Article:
St. John says, "He [Christ] shall baptize you with the Holy Ghost and with fire." The Selucians and Hermians understood this literally, and maintained that material fire was necessary in the administration of baptism. Valentinus, like our baptists, rebaptized those, who had received baptism out of the sect, and drew them through the fire. Herculian, cited by Clemens Alexandrinus, says that some applied a red hot iron to the ears of the baptized. St. Paul says, we are buried with Christ in baptism. This also has been understood literally; but such persons forget that to be consistent, on their plan, they should continue "buried" three days and three nights, the time Christ lay in the earth. Should any object that this would drown them, the baptist, in his way of treating figures, would have an easy answer, and readily prove that drowning was the very design of baptism. Rom. vi. 4. "We are buried with him by baptism into his death." We are not merely buried, for this is only a part, any more than sprinkling; but we are buried to death, "buried into his death." Thus he has scripture for drowning all whom he baptizes, and precisely as much scripture for drowning, as for burying. The very same passage, might he say, which commands burying, commands drowning, commands" death."

In the present mode of plunging, the resemblance is almost entirely lost, What is the difference between laying a dead body in a rock, covering it with a great stone; sealing it in a solemn manner; all things continuing in this state, three days and three nights, what is the resemblance between this, and suddenly plunging a living body into water, and instantly lifting it out of the water? What possible likeness is there between a living person in the water, and a dead body in a rock? The similitude is little better than that of the blind man, who supposed the light of the sun was like the noise of a cannon. We have accordingly endeavoured to show in the introduction, that the elegant scholar, the christian orator of Tarsus, had no thought of any such resemblance; his object was to show, that in regeneration or spiritual baptism, which is followed "with newness of life," or, a new life," through faith which is the operation of God," we are dead and buried to sin, and raised or made alive to God, as Christ was. The evident design of the text is to illustrate the preceding verse, which speaks of spiritual circumcision made without hands. This baptism is that by which we are raised with Christ; but in water baptism we are not always raised with Christ. If men are plunged they may generally be raised from the water; but this has no necessary connexion with rising with Christ." This baptism


af we have been planted together in the likeness of his death, we shall be also in the likeness of his resurrection. From whence it is argued, that there ought to be a similitude between the sign and the thing signified; and, consequently, that baptism should be performed in such a way, that, by being covered with water, there might be a resemblance of Christ's burial; and by being lifted up out of the water, a resemblance of his resurrection: Therefore this ordinance doth not only signify the using the means of cleansing with water, but the mode, namely, being plunged, or, as it were, buried in water.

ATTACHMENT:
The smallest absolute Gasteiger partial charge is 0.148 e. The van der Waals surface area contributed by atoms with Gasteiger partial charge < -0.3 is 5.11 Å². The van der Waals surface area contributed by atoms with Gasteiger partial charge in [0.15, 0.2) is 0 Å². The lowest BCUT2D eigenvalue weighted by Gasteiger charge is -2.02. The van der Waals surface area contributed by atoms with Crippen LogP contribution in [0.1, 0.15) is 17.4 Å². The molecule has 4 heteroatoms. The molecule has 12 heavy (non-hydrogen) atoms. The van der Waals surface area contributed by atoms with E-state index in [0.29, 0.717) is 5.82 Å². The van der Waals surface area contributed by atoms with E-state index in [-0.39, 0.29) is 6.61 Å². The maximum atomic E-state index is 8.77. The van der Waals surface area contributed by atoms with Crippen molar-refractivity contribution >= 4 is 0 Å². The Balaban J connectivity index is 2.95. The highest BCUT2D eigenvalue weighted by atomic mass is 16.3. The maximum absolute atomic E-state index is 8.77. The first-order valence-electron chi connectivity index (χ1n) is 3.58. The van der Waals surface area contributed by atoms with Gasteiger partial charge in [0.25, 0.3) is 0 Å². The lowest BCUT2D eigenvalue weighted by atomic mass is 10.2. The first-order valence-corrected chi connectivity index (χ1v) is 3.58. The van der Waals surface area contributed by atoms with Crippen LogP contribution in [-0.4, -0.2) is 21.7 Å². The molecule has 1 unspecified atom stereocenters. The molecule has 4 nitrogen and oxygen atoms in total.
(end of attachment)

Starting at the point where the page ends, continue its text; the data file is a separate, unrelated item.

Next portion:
Answ. To this it may be replied, that it is not agreeable to the nature of a sacramental sign, in any other instance; that there should be an analogy between the thing done, and what is signified thereby, any otherwise than by divine appointment. Accordingly we observed, in the foregoing answer, that a sacrament has not a natural tendency to signify Christ, and his benefits; as the eating bread and drinking wine doth not signify the body and blood of Christ, any otherwise than as this signification is annexed by our Saviour, to the action performed; the same, I think, may be applied to baptism; especially our consecration, and dedication to God therein; and if any other external sign had been instituted, to signify the blessings of the covenant of grace, we should have been as much obliged to make use of it as we were of water. Therefore, I conceive, the apostle, in this scripture, mentioned in the objection, doth not refer to our being buried in water, or taken out of it, as a natural sign of Christ's burial and resurrection; but our having communion with him in his burial and resurrection. This, I think, would hardly be denied by many, on the other side of the question, did not the objection, but now mentioned, and the cause they maintain, render it expedient for them to understand the words in another sense. This is all that I shall say with respect to this matter in controversy, as to the subjects and mode of baptism; in which, as I should have been unfaithful, had I said less to it; so I have not the least inclination to treat those that differ from me in an unfriendly way, as having a just sense of their harmony with us, especially a great part of them, in those doctrines that have a more immediate reference to our salvation.

We shall now proceed to consider, that as there are some

is also effected" through faith which is the operation of God;" but a man may be raised out of an ocean of water, every day of his life, and remain destitute of faith; therefore, the text has no reference to water baptism.